Yet, and for all he was philosopher in base,
He had but little gold within his suitcase;
But all that he might borrow from a friend
On books and learning he would swiftly spend,

Seems pretty spot on to me. Furthermore, my partner focused on medieval studies in college so not only is this an image of my love for books and one of the roots of English language literature, it also honors my first reader. The character of the Clerk or the Scholar also has a little bit of ambiguity which I like as well. You see, to actually be an “Oxford Clerk” or “Oxford Cleric” you have to graduate from Oxford. Until then, you are an Oxford Scholar. You could argue then, that given his love of literature and studying, that this particular Oxfordian had no interest in graduating and hoped to remain a scholar forever. Furthermore, there is some possibility that this is a reference to John Scogin (there's a reason why the name Scogin might look familiar to you) who was very learned and scholarly and also a legendary iconoclast.

2. The Narrative Arcs in Tristram Shandy

The Life and Opinions of Tristram Shandy by Laurence Sterne somehow packed about four hundred years of literary development into this 1759-1767 novel. The prosaic, narrative, visual, and stylistic experimentation in the novel are still, in many ways, ahead of its time, and that it was able to do nearly everything the great postmodern novels do, while also being kindhearted and generous is even more staggering. If you ever wondered what postmodernism would look like if irony had not become a central technique, read this book. One could argue that no other work of English-language literature came close to the challenges posed and ground broken by Tristram Shandy until Joyce and Ulysses.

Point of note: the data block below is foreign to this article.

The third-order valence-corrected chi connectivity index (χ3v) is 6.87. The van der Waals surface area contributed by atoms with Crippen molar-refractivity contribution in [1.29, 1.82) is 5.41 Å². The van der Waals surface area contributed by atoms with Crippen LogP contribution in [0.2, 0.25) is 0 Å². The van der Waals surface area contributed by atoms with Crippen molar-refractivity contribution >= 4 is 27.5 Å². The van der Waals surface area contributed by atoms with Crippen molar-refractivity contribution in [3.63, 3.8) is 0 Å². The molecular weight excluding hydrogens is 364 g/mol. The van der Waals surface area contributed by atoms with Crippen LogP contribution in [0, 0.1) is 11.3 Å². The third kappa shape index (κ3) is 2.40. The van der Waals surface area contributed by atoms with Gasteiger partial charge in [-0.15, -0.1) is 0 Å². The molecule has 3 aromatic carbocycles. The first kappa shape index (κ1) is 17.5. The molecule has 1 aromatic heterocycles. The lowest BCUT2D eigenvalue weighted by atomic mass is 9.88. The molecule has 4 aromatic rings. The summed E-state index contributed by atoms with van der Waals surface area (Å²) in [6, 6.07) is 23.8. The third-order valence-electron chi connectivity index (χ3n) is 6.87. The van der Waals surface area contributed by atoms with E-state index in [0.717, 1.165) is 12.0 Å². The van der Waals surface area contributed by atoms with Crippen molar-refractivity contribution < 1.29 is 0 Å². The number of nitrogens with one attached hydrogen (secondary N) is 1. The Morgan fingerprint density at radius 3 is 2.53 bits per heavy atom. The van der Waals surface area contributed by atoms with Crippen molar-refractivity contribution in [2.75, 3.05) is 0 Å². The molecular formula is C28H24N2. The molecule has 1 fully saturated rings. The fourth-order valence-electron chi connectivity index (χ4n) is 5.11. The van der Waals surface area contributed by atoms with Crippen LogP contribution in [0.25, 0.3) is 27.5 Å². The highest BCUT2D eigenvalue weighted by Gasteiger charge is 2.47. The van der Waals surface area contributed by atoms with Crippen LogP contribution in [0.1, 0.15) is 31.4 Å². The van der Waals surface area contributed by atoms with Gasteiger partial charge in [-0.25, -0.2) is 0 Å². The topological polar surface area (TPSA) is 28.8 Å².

One of the defining characteristics of Tristram Shandy is its use of visuals. Punctuation dances amongst the prose. When the narrator tries to describe a beautiful woman he presents the reader with a blank page on which she can illustrate her own personal version of perfection. When a beloved character dies the narrator includes a black page of mourning. When one character, Uncle Toby, makes a gesture with his cane, the narrator is so smitten with it that, rather than leaving it to the imagination or relying on the inherent ambiguity of language he includes a line tracing the gesture. These squiggles come from a passage in which the narrator is considering the narrative arc of his story. He understands that the usual narrative arc is, well, an arc, but, in the interest of accuracy, presents these various squiggly lines as the various narrative arcs of the sections of the book thus far. The scene ends up somehow being playfully pedantic (which is no small feat), while exploring the boundaries of storytelling and critique. I mean, how the fuck are we supposed to confirm whether or not these lines are accurate representations of the story? It might be Platonic meta-fiction. (Of course, that scene when Don Quixote meets a fraudulent version of himself is pretty close, too.)